It was restorative, what happened to retired sheriff’s Sgt. Joe Quinn on Wednesday, two years nearly to the day after he lost to the Valley fire “everything but the pants I was wearing.”
Among the items consumed were Quinn’s retirement badge and the Medal of Merit he was awarded for his actions on the worst day of his long career, the night in March of 1995 that a hardcore criminal murdered Deputy Frank Trejo alongside Highway 12 between Santa Rosa and Sebastopol.
At a luncheon Wednesday in Santa Rosa, Sonoma County Sheriff Rob Giordano presented Quinn, now 65 and living not far from the home that burned near Middletown, with a replacement medal.
It was paid for by the Sonoma County Deputy Sheriffs’ Association, represented for the occasion by President Mike Vail. Vail months ago gave Quinn a replacement retirement badge.
Vail, responding to a request by retired Sheriff’s Capt. Mike Brown, also traveled to Lake County not long ago to present a new retirement badge and two Medals of Valor to retired deputy Mike McManus, who also lost everything in the Valley fire.
Quinn grew up in Roseland, started his career as a reserve deputy in 1976 and retired as a sergeant in 2008.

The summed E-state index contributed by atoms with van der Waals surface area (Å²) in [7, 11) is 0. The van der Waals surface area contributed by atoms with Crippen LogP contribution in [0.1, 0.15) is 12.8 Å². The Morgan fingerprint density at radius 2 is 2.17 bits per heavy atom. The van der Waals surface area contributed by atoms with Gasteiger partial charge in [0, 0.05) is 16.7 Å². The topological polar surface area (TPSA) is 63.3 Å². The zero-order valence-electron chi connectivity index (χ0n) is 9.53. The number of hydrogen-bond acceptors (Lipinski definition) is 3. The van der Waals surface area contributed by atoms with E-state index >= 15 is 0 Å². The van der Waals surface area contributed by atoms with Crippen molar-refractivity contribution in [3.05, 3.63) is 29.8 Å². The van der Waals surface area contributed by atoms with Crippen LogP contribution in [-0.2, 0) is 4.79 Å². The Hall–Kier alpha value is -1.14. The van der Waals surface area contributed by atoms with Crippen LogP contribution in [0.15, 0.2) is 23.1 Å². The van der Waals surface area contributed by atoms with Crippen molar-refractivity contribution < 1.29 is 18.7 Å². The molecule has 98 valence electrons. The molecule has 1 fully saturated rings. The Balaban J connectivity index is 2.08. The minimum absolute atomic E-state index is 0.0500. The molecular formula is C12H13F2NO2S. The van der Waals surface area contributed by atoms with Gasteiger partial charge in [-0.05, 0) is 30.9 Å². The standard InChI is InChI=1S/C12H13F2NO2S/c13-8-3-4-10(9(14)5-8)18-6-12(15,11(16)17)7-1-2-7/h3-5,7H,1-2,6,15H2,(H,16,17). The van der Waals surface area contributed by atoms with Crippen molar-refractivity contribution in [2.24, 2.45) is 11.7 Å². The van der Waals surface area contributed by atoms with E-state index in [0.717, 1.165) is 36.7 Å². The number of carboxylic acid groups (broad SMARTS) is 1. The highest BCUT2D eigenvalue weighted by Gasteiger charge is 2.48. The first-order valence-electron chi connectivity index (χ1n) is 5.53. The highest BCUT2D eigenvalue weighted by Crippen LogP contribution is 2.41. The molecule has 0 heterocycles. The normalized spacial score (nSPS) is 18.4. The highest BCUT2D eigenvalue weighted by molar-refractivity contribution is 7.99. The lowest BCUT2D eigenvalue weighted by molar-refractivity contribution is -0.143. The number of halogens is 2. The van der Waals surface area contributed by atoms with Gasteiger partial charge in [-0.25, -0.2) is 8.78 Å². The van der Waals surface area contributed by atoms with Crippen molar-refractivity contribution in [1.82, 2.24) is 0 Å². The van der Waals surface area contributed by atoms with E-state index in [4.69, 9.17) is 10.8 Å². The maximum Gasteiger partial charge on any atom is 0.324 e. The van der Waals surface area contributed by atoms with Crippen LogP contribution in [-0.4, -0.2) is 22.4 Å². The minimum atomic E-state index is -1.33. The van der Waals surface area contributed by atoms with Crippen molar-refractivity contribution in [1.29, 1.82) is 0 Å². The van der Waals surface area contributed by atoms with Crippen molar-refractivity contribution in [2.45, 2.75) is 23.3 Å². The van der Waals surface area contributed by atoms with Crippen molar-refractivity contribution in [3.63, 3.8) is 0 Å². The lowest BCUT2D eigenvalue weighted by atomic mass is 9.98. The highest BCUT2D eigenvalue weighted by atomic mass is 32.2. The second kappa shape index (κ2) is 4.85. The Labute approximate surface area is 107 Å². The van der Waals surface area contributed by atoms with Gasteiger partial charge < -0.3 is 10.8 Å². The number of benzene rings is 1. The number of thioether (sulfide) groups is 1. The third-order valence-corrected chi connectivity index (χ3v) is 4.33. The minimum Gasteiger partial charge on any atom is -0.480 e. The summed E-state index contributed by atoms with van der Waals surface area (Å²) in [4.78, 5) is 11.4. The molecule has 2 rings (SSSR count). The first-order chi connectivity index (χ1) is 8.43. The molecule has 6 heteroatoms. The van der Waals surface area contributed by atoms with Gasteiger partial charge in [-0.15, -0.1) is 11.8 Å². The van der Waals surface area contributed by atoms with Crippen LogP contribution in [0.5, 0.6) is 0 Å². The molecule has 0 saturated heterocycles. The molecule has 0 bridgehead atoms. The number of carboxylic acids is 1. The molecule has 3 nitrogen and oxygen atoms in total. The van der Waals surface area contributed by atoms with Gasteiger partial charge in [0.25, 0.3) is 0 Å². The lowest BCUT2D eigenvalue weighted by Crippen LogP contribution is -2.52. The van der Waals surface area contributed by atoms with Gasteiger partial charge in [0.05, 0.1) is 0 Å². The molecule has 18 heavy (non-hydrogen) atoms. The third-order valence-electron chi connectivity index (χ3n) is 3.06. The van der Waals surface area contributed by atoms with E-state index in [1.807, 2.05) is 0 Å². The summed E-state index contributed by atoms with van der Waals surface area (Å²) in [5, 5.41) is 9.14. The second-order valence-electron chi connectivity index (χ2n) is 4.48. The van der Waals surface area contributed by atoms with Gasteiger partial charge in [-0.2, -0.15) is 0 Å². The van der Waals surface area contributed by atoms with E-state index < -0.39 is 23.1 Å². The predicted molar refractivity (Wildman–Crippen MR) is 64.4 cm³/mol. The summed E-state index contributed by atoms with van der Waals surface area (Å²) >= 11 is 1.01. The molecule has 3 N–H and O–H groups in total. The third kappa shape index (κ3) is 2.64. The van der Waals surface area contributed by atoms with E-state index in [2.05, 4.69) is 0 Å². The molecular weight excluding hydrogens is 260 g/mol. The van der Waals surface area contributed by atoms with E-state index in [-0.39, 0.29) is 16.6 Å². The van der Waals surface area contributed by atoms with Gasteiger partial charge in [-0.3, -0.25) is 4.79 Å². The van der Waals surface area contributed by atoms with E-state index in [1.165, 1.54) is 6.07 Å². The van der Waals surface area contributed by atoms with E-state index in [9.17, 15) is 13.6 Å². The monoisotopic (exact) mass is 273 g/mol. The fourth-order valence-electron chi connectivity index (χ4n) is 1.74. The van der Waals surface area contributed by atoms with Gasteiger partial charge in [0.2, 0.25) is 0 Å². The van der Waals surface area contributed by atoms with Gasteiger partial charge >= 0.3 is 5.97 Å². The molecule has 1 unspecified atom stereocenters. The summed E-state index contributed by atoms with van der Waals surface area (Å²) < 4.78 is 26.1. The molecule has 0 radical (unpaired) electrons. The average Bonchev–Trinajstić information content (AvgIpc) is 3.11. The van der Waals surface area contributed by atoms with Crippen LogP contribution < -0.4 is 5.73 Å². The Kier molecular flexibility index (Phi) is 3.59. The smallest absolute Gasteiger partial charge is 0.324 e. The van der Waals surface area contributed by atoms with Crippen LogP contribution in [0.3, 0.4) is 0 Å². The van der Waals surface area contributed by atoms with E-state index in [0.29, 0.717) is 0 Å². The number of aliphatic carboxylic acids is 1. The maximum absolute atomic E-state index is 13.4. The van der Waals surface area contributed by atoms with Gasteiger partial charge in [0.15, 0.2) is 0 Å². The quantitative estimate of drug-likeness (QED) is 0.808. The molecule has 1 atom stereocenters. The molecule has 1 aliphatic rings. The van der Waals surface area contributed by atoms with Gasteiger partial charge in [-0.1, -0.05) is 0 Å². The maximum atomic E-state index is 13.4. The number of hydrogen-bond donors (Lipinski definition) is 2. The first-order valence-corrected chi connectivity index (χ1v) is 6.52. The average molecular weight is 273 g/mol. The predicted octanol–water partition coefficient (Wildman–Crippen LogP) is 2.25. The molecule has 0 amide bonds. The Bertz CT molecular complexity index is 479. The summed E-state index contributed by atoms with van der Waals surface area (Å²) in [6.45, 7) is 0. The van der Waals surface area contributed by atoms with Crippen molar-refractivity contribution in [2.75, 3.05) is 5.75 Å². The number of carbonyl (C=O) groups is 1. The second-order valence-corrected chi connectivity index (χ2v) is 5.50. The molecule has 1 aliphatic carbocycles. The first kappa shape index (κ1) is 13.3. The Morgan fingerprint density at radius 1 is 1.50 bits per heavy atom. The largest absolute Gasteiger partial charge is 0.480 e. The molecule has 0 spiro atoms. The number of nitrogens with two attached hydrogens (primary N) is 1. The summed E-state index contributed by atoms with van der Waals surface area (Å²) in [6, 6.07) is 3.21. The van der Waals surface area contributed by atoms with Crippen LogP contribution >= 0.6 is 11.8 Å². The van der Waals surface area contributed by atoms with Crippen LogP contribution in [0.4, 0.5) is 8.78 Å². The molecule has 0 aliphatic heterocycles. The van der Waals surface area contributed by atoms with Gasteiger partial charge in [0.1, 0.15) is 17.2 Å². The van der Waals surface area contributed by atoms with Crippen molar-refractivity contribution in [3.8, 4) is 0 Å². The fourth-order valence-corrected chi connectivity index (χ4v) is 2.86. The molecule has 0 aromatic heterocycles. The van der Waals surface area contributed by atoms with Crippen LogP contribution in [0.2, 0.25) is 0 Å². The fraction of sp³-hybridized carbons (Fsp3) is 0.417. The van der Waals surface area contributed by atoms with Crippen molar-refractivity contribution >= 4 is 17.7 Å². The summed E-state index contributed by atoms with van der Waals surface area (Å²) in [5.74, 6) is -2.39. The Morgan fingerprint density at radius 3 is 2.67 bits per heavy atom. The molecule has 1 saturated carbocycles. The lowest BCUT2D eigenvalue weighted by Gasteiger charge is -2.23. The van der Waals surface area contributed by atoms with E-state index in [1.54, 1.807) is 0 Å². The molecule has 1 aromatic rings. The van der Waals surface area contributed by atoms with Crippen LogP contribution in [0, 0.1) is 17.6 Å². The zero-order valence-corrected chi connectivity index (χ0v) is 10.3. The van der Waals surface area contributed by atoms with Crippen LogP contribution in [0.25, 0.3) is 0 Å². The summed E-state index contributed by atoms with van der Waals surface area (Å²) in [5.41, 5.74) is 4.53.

He was awarded a Bronze Medal for his actions as the first to arrive on scene the night colleague Frank Trejo approached a suspicious pickup parked in the Highway 12 parking lot and was shot with a sawed-off shotgun by a freshly paroled member of the Aryan Brotherhood.
As Quinn held the new medal Wednesday, I asked him if the slaying of Trejo affected him through the rest of his career.
He answered, “It affects me today.
STORIES OF LIVES will flow from an electronic kiosk to be dedicated Monday afternoon at Santa Rosa’s downtown library.
We’re invited to be there at 5:30 p.m. for the ribbon-cutting by the nonprofit Listening for a Change, which works to dissolve barriers that divide people by encouraging neighbors to share tales of their origins, their struggles and successes and dreams, fears, all the facets of their lives.
Contained within the kiosk and available for viewing will be videos of oral histories of local people interviewed by trained students from several of our schools.
This will be the second such kiosk placed by Listening for a Change. The first was activated more than four years ago at the branch library in Cloverdale.
That one generates a good deal of interest, branch manager Stephanie Hope-Cochran told me Wednesday.
Library visitors often “just stop to listen in, young and old,” she said. Many who peruse the interviews find they personally know some of the people who are telling their stories.
Beyond that, the librarian said, many library patrons stop at the kiosk “just to see what it’s all about.” That first kiosk has traveled to locations all through the north county.
In time, the video kiosk coming to the central library, too, will be moved to other locations. Listening for a Change requests suggestions for where it might go.
The second kiosk was paid for by the Valley of the Moon Children’s Foundation in tribute to a great guy who did much to serve and unite this community, late attorney Jack DeMeo.